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The City & The City (English Edition) [Format Kindle]

China Miéville
4.0 étoiles sur 5  Voir tous les commentaires (4 commentaires client)

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Descriptions du produit


Chapter One

I could not see the street or much of the estate. We were enclosed by dirt-coloured blocks, from windows out of which leaned vested men and women with morning hair and mugs of drink, eating breakfast and watching us. This open ground between the buildings had once been sculpted. It pitched like a golf course—a child’s mimicking of geography. Maybe they had been going to wood it and put in a pond. There was a copse but the saplings were dead.

The grass was weedy, threaded with paths footwalked between rubbish, rutted by wheel tracks. There were police at various tasks. I wasn’t the first detective there—I saw Bardo Naustin and a couple of others— but I was the most senior. I followed the sergeant to where most of my colleagues clustered, between a low derelict tower and a skateboard park ringed by big drum-shaped trash bins. Just beyond it we could hear the docks. A bunch of kids sat on a wall before standing officers. The gulls coiled over the gathering.

“Inspector.” I nodded at whomever that was. Someone offered a coffee but I shook my head and looked at the woman I had come to see.

She lay near the skate ramps. Nothing is still like the dead are still. The wind moves their hair, as it moved hers, and they don’t respond at all. She was in an ugly pose, with legs crooked as if about to get up, her arms in a strange bend. Her face was to the ground.

A young woman, brown hair pulled into pigtails poking up like plants. She was almost naked, and it was sad to see her skin smooth that cold morning, unbroken by gooseflesh. She wore only laddered stockings, one high heel on. Seeing me look for it, a sergeant waved at me from a way off, from where she guarded the dropped shoe.

It was a couple of hours since the body had been discovered. I looked her over. I held my breath and bent down toward the dirt, to look at her face, but I could only see one open eye.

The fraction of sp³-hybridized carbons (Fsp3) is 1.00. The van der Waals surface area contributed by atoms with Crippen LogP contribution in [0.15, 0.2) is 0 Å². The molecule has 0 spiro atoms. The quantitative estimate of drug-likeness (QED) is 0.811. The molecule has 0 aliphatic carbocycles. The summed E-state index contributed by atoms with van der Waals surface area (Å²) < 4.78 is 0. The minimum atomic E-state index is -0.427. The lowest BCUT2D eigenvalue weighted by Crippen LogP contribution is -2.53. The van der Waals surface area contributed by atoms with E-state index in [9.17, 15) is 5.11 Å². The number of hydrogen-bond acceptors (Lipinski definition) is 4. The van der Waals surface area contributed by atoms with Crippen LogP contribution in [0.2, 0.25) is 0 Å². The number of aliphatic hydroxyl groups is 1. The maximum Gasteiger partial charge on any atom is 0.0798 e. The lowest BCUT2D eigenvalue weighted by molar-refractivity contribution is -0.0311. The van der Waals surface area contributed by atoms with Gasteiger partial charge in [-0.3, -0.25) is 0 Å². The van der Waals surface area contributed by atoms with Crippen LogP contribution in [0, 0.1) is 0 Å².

“Where’s Shukman?”

“Not here yet, Inspector…”

“Someone call him, tell him to get a move on.” I smacked my watch. I was in charge of what we called the mise-en-crime. No one would move her until Shukman the patho had come, but there were other things to do. I checked sightlines. We were out of the way and the garbage containers obscured us, but I could feel attention on us like insects, from all over the estate. We milled.

There was a wet mattress on its edge between two of the bins, by a spread of rusting iron pieces interwoven with discarded chains. “That was on her.” The constable who spoke was Lizbyet Corwi, a smart young woman I’d worked with a couple of times. “Couldn’t exactly say she was well hidden, but it sort of made her look like a pile of rubbish, I guess.” I could see a rough rectangle of darker earth surrounding the dead woman—the remains of the ?mattress-?sheltered dew. Naustin was squatting by it, staring at the earth.

“The kids who found her tipped it half off,” Corwi said.

“How did they find her?”

Corwi pointed at the earth, at little scuffs of animal paws.

“Stopped her getting mauled. Ran like hell when they saw what it was, made the call. Our lot, when they arrived?.?.?.?” She glanced at two patrolmen I ?didn’t know.

“They moved it?”

She nodded. “See if she was still alive, they said.”

“What are their names?”

“Shushkil and Briamiv.”

“And these are the finders?” I nodded at the guarded kids. There were two girls, two guys. Midteens, cold, looking down.

“Yeah. Chewers.”

“Early morning pick-you-up?”

“That’s dedication, hm?” she said. “Maybe they’re up for junkies of the month or some shit. They got here a bit before seven. The skate pit’s organised that way, apparently. It’s only been built a couple of years, used to be nothing, but the locals’ve got their shift patterns down. Midnight to nine a.m., chewers only; nine to eleven, local gang plans the day; eleven to midnight, skateboards and rollerblades.”

“They carrying?”

“One of the boys has a little shiv, but really little. Couldn’t mug a milkrat with it—it’s a toy. And a chew each. That’s it.” She shrugged. “The dope wasn’t on them; we found it by the wall, but”— shrug—“they were the only ones around.”